photo © 2011 Mike Licht | more info (via: Wylio)While I'm on this whole Egypt obsession, let me bring up another new obsession of mine - Al Jazeera English. Yes, I've known about it before - they've actually been active in the indie doc space for awhile, aside from the other reasons to know about them - but I've never watched them as much as I have this past week. And....they're good. I want them on my cable line-up now.
In fact, AJE has not just had great coverage, it's been just about the only coverage you can find that is consistent, on the ground and not moderated by a bunch of doughy white people sitting in America. Jeesh. (and I'm allowed to say that because I am one). Seriously, couldn't any of the networks or news channels have found a few more Egyptian experts. You know, there's a rumor that some of them speak English and have degrees and what not. Look, we're not talking about some out of the way place that hasn't been our ally for like decades with just a few people running around up in arms. 80+ Million people are protesting in a modern country that has loads of good journalists, and we can only find a handful to put on the air.....shameful.
But not as embarrassing as having to watch CNN, Fox and MSNBC in comparison to the professionalism of AJE. I know that everyone already knows just how bad cable news is, but this week really put some extra perspective on the situation. I turn on AJE - live coverage of the most important news event of the week, if not the decade, and with great commentary and coverage. Heck, they even cut off important topics to cover....more important topics happening elsewhere in Cairo or some other Egyptian location, as opposed to some inane topic like Charlie Sheen doing more blow on some hooker's back. They ask the interviewees tough questions and act something like reporters.
I turn on CNN, and I got 5 minutes of former US Ambassadors sitting on the ground here pontificating about things they don't understand and an interview with an American who was so relieved to get out of the country. Then, a big pitch for me to vote on what story makes the news. Wow, CNN is with it man, they crowd-source the news? Who knew? And my story options....
1. Babies addicted to opium
2. Man sleeps with tiger
3. Nude woman protesters in the Ukraine.
I'm not making this up. They even tossed to the commercial with a quick set of images of those nude women protesters just in case I wasn't sure what to vote for. I forgot all about Cairo. Cured.
I don't generally watch any of our news networks unless there is a major global event. Even then, I usually switch over to the BBC or Guardian online for a better take on affairs. The important thing is, however, if I wanted to watch them, I could. Al Jazeera English....nope. I haven't researched this, but my understanding is there's been a lot of politics behind keeping them off most cable networks. While it has great carriage everywhere else, here in the good ol' democratic US of A it is limited pretty much to one satellite network. This is ridiculous and I hope they make progress in getting more carriage now that millions of Americans have been watching them online during these events. As I was writing this, I couldn't help thinking how much this state of affairs underlines the importance of net neutrality. I could write something pithy about it, but I found this on Wendy Seltzer's blog today and think she says it best:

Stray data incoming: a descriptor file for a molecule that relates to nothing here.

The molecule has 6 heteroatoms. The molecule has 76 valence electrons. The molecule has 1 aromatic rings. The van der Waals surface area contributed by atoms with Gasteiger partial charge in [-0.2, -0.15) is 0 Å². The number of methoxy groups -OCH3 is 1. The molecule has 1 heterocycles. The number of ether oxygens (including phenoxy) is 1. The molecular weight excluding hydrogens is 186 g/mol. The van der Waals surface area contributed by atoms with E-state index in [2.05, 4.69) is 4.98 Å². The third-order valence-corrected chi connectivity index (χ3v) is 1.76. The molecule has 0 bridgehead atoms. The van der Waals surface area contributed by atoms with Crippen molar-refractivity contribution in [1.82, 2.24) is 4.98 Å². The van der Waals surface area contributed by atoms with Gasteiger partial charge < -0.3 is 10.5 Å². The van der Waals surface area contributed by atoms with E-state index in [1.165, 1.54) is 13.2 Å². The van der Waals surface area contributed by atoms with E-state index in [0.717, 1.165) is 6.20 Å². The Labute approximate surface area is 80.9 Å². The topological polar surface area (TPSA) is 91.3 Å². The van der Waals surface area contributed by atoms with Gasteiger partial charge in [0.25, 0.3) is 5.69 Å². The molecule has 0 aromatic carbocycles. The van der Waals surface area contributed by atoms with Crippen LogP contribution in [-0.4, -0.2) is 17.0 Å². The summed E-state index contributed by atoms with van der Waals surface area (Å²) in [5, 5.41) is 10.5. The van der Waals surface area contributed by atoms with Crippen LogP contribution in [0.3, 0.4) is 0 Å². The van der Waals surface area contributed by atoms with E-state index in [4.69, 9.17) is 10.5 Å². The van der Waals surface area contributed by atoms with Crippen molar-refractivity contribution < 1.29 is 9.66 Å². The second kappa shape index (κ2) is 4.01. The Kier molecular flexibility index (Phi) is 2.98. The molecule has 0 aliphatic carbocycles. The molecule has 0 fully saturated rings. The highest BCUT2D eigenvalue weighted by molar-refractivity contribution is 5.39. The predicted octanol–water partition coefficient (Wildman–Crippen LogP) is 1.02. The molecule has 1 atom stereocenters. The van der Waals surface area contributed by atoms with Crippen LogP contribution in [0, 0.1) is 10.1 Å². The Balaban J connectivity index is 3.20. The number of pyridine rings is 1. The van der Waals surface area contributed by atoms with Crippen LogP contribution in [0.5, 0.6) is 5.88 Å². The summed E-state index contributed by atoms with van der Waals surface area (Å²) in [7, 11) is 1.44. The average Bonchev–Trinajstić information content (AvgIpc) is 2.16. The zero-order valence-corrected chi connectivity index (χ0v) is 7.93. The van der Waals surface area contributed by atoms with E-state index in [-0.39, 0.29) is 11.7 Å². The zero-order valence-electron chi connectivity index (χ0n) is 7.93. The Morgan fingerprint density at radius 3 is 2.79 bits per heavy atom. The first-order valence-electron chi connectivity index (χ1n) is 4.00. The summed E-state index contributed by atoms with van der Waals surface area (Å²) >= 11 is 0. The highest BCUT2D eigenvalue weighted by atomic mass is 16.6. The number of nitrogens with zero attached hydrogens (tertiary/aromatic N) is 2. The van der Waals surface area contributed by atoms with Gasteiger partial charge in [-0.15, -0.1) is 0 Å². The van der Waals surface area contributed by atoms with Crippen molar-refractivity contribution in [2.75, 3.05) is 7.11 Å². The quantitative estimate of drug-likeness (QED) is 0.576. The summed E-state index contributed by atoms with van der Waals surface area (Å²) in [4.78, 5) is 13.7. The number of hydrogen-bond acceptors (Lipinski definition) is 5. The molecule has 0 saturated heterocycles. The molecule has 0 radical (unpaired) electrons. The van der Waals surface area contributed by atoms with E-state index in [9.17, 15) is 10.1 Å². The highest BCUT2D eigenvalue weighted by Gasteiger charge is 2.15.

"Moreover, the situation illustrates the value of open Internet here at home. Al Jazeera English, the television broadcaster giving the most thorough coverage of the Egyptian events — despite having its Cairo bureau closed and six of its journalists jailed — is not available through most US cable providers. Ryan Grim on Huffington Post calls this a “blackout”, but thanks to the Internet, that need not be a barrier. I’m watching Al Jazeera English on my computer, through pipes that can carry video, audio, and text of my choice. (So it’s disturbing to see Chris Sacca tweet that he “worked at an Akamai competitor when Al-Jazeera sought CDN [content delivery network: local caching that can help improve network delliery] help in 2002. US Gov made clear to us that we would suffer.” Cable’s limited-purpose pipe, where subscribers get only bundles chosen from among the channels their providers offer, seems an anachronism in the Internet age. We may still want to watch video (and not only create it ourselves), but we need Net neutrality’s assurance that we can get it from any source: peer, professional, or dissident."
Now, I have to note that many people complain about their anti-Israel bias. This is likely true and shameful, but to be expected given their base. I haven't witnessed this during my watching, but I believe this could happen. That said, it shouldn't stop our ability to watch it in the US. I've heard lots of horrible things, and seen lots of bias, on our existing channels, so we shouldn't stop AJE just because of this. The NYT mentions this in an article which came out today. I wrote this piece yesterday, but think the article is a good read if you want to contemplate what we do and don't allow on US television a bit more.
Watch the protests live on Al Jazeera English here.